Nothing new in the business? Introduce a team member, or yourself if you haven’t done so already – make your business personal to your customers. Just remember to follow privacy protocols when posting about yourself and employees – no private contact details, professional images only,  and content to be business related. An example could be ‘Joe’s Fishing Supplies’ featuring their best salesperson, Frank. An image of Frank in the business, wearing work clothing along with a few words “Come in and say hello to Frank, he can tell you all about XYZ product as he is a keen beach fisherman. Ask him about his favourite fishing spot, tell him about the one that got away”

Amongst the social media blogging and commentator community, feelings are mixed about posts that ask for ‘Likes’, ‘Shares’, ‘Retweets’ etc. It may create a short term gain and even a database for future sales but to gain the most  benefit from this form of social selling, it is recommended to have your strategy and systems in place. This article by Keira Pedley provides a simple ‘how to guide’.

Keep your readers / fans engaged, throw in the occasional ‘funny’, but again, keep it relevant to your business. You may find that this type of post will create a lot of sharing and views, but do not be tempted to repeat these types of posts too often as they can be ‘off message’ about your business.  A schedule will help your business organise what you want to say and when. Analytics  and insight data will help your business see what has engaged your audience and allow you to adjust your posting schedule,  remove or change anything that is not resonating with your intended audience.

Inspiration does not come easily to many, especially small business operators who may be more concerned about the daily operations and business planning.  Our advice is to look back at your business, engage with your customers, see what is driving them to you. You may find your inspiration there.

Connect on Facebook or Google + .  Engage by leaving your comments and feedback, let’s continue the conversation.

3598356119_bd22769c3e_o-resized-600.jpg

Does your social media presence lead to sales?

The question that all business owners ask themselves when planning their marketing strategy and the budget allocations is: “What additional revenue will the business receive from this financial outlay?”. ROI (return on income) is the catchphrase that is most often used during these discussions.  To give any kind of indication of return, it means that a business’ strategic activities must be measured to see how successful each activity was.

Giving your business primary data from sources, other than relying on a customer remembering whether they saw a Facebook post or liked an Instagram picture, is essential for accurate analytics. Primary data allows a business to measure what activity  / content posted by the business has attracted the most attention and action. Has a Friday funny gone viral? Well and good if it has, but did it attract more potential customers back to the business social media site or to the website, did it create more conversations in the business forum? Was it relevant to the business?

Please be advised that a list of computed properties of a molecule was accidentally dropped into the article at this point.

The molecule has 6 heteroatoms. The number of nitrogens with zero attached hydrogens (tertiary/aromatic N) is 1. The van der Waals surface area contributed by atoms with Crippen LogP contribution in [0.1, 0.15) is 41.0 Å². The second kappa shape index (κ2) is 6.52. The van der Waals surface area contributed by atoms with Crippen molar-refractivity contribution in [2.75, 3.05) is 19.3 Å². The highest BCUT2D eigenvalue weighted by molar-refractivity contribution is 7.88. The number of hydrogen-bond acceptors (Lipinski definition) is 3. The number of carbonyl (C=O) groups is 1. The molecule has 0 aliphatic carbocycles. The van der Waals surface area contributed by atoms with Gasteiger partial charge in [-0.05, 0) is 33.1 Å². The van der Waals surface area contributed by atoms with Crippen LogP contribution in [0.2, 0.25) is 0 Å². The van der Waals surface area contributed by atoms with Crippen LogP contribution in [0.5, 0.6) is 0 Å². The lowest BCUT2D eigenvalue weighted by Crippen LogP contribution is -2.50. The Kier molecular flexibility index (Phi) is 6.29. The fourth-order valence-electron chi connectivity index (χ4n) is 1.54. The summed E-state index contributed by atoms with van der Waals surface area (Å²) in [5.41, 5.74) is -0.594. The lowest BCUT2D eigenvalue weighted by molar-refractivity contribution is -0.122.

Web and blog sites can use google analytics, which can give a great indication of where traffic is coming from, where the customer is moving within a site and how long they are spending there. But – how do you measure the success of your social media? By typing in social media measurement tools into your search engine, you will be flooded with options, some more specific than others. There are free tools (basic versions) with costs to upgrade to a ‘full’ or ‘pro’ version. To help you make sense of all of that information, there are equally a  number of blogs and other articles that list the pros and cons of various software.  Quite often the decision of which metric to use will depend on a business’ budget, the time that can be allocated to reviewing the analytics, and also the expertise within the business. 

A business will not make sales from a  social media presence if your potential customers do not know that you are there. Promote your pages and links, engage with your audience and provide relevant content. If sales are your goal, make sure that your sales sites are easily accessible from your social media forums.

Where a post has created more fans / followers / +1′s , it can be classed as a good post. If that post has lead to a sale or sales enquiry on a website, phone call, email or in person, then it is a successful post. Not every post will generate a sale but it should generate interest and responses from the online community; without these responses – who is your business talking to?

Enjoyed the read? Would love to read your comments or about your experiences.

Follow Hashtag Communications on Google+ or sign up to email updates.